• The value of the newly created subdivided lot at the time Claude began to undertake profit-making activities on 1 July 2020 was $240,000. As Claude has held the subdivided block for greater than 12 months he is entitled to a 50% CGT discount, hence there is a discounted capital gain of $60,000.
    • The increase in the value of the newly created subdivided lot from when the profit-making activities began up to the time of sale should be treated as ordinary income.
    • The net profit ($460,000) will be based on the GST exclusive sale proceeds ($1,100,000) minus the GST exclusive development expenses ($400,000) and the value of the subdivided lot ($240,000).

    GST outcome

    As Claude has entered a profit-making activity and the projected sale price of the developed land will exceed the GST registration turnover threshold, he is required to register for GST. He will:

    • have a GST liability of $110,000 on the sale price of the townhouse
    • provide a notification to the purchaser of the amount at settlement to be withheld and paid to the ATO
    • be able to claim $40,000 credits for the GST included in the price of his development purchases (subject to the normal GST rules)
    • report these transactions by completing business activity statements.
    End of example

    The complexity and steps undertaken

    The complexity and steps undertaken to prepare the land for sale can help to determine if the subdivision was commercial in nature.

    More likely a capital gain if

    More likely ordinary income if

    • The land sale involved
      • a single transaction
      • the sale of an unimproved block.
       
    • The cost of development is low compared to the value of the undeveloped land.
     
    • The land was purchased for the purpose of subdivision and sale. An indication of this is if you sought approvals soon after the land was acquired.
    • The land sale involved significant improvements. For example, to improve its condition to maximise profit, or the construction of houses, other buildings, roads or other community services to individual lots.
    • The overall project involved the purchase and development of neighbouring blocks.
    • The subdivision was subject to a decision by a government authority to rezone the land, that you or related parties lobbied for.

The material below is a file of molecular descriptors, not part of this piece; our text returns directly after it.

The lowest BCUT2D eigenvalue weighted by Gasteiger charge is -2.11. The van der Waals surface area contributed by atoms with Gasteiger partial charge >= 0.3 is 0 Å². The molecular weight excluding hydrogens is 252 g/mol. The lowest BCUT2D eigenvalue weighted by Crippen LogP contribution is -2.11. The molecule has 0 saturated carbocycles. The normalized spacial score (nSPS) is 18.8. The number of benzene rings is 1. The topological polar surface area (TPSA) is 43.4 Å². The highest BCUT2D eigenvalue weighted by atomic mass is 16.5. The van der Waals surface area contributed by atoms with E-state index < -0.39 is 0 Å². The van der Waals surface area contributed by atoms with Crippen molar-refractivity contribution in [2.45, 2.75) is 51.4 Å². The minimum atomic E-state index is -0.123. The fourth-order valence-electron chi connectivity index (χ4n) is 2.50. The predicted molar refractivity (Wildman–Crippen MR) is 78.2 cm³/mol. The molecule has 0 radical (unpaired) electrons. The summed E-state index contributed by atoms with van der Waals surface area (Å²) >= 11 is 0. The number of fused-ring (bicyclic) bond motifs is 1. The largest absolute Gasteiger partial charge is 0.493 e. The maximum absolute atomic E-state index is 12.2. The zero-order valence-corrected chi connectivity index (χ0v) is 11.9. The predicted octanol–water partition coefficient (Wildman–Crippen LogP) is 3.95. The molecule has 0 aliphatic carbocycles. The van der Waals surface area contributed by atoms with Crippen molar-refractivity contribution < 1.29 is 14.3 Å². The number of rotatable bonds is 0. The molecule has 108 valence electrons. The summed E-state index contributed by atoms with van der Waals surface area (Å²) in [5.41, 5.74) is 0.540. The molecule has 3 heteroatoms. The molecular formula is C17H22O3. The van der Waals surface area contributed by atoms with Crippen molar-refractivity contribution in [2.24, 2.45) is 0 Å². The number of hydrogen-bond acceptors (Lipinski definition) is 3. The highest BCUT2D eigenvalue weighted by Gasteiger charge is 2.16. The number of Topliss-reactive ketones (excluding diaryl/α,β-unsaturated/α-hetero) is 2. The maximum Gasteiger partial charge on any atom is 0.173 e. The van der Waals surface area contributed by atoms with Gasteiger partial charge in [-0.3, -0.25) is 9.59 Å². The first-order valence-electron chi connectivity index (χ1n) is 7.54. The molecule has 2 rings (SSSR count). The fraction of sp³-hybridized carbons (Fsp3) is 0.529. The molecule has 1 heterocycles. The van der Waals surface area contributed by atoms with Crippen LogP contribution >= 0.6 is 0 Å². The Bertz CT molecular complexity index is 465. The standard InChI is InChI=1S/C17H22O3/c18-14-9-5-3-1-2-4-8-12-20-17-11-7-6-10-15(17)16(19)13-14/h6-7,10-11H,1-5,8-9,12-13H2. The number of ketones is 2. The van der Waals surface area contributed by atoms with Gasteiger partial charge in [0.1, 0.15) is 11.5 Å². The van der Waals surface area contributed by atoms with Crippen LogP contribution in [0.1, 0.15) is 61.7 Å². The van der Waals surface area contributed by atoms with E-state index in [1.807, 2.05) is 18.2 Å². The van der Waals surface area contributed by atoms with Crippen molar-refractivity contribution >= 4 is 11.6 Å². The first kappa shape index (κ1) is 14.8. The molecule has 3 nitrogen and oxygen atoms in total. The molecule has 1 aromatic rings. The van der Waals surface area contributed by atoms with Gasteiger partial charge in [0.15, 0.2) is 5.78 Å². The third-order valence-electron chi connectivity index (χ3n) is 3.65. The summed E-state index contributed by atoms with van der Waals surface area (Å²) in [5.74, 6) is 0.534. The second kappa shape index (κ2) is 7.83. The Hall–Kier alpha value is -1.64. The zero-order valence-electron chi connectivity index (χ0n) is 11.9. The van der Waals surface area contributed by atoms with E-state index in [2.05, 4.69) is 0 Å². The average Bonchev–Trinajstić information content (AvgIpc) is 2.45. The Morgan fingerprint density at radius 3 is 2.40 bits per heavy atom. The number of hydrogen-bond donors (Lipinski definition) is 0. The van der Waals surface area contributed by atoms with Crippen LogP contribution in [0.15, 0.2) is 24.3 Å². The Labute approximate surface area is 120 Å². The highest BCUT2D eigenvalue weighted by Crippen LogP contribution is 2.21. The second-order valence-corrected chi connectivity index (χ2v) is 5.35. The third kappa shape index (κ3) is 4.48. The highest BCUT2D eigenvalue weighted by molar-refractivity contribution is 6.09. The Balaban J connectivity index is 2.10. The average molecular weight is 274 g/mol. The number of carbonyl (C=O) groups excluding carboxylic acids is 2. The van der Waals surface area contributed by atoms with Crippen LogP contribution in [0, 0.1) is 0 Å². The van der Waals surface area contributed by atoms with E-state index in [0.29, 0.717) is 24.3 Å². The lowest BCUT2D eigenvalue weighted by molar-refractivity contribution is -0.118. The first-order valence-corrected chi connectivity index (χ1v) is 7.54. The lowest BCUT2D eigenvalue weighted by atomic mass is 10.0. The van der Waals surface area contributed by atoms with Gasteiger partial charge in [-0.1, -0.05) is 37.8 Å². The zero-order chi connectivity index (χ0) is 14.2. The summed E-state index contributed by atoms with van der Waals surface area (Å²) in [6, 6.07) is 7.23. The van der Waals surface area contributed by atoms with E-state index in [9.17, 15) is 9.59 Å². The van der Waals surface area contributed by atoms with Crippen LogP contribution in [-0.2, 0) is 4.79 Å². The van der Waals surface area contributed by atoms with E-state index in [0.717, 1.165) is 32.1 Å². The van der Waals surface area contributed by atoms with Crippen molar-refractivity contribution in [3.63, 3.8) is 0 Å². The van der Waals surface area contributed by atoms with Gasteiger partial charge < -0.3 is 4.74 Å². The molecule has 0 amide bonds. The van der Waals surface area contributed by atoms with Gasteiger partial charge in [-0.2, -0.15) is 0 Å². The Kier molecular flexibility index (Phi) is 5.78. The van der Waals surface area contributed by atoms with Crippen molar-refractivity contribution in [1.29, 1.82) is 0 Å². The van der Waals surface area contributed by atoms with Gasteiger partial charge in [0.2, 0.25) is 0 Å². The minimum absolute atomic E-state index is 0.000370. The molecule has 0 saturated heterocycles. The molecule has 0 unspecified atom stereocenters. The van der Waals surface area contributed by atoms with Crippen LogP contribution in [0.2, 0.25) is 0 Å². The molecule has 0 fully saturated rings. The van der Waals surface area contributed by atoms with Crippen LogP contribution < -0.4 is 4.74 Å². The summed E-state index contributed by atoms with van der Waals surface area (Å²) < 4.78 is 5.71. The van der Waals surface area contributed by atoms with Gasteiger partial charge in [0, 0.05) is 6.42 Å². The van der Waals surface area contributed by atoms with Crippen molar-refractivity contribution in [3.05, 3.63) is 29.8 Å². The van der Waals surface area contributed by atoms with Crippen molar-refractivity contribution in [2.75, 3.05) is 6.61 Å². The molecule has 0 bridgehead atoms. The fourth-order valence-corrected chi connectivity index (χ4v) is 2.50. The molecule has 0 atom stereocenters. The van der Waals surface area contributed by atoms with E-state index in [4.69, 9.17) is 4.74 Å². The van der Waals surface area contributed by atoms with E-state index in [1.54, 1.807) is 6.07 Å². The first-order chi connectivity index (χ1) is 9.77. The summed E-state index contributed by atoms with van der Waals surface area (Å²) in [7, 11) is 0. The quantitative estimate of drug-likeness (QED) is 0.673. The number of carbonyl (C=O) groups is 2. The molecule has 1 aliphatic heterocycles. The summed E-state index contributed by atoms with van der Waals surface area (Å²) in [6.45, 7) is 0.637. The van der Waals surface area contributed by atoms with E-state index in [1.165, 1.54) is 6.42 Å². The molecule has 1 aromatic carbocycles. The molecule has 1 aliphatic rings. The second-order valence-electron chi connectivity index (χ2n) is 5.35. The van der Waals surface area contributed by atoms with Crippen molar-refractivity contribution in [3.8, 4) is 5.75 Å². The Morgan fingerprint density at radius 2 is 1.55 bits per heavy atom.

• The costs of development are significant compared to the value of the undeveloped land.
     

    The parties and phases involved

    The sale of your land subdivision is more likely to be considered commercial in nature and treated as ordinary income when:

    • it occurred in phases over a period of time
    • multiple parties were involved
    • it required a series of transactions between various parties (such as professional agents and advisors) to enable the sale of the property.

    More likely a capital gain if

    More likely ordinary income if

    • It is a straightforward one-off transaction between you and a purchaser.
    • The only element of the arrangement is an agreement to transact and sell land in its existing state.
    • There are no other parties involved in finalising the sale (except for real estate agents and conveyancers).
    • If you were approached by a third party to facilitate a sale, rather than actively marketing the property.
     
    • You transacted with multiple parties (such as architects, property developers and consultants) through various agreements to prepare the land subdivision for eventual sale.
    • The sale relied on a number of additional steps and was significantly more complex than a standard residential sale.
    • Engage a developer to carry out a development activity for a fee.
     

    Your relationship to other parties involved in the land subdivision

    Your relationship with others involved in the land subdivision and sale can help to determine if the land subdivision is commercial in nature and treated as ordinary income.

    More likely a capital gain if

    More likely ordinary income if

    • Type of parties involved were limited to those such as real estate agents, conveyancers and surveyors.
    • The arrangement is non-commercial and more in the nature of a family dealing (such as selling a granny flat previously used by a family member).
     
    • Where professional third-party experts (such as architects, developers and consultants) act on your instructions, their business activities are taken to be your activities.
     

    Your purpose in buying the land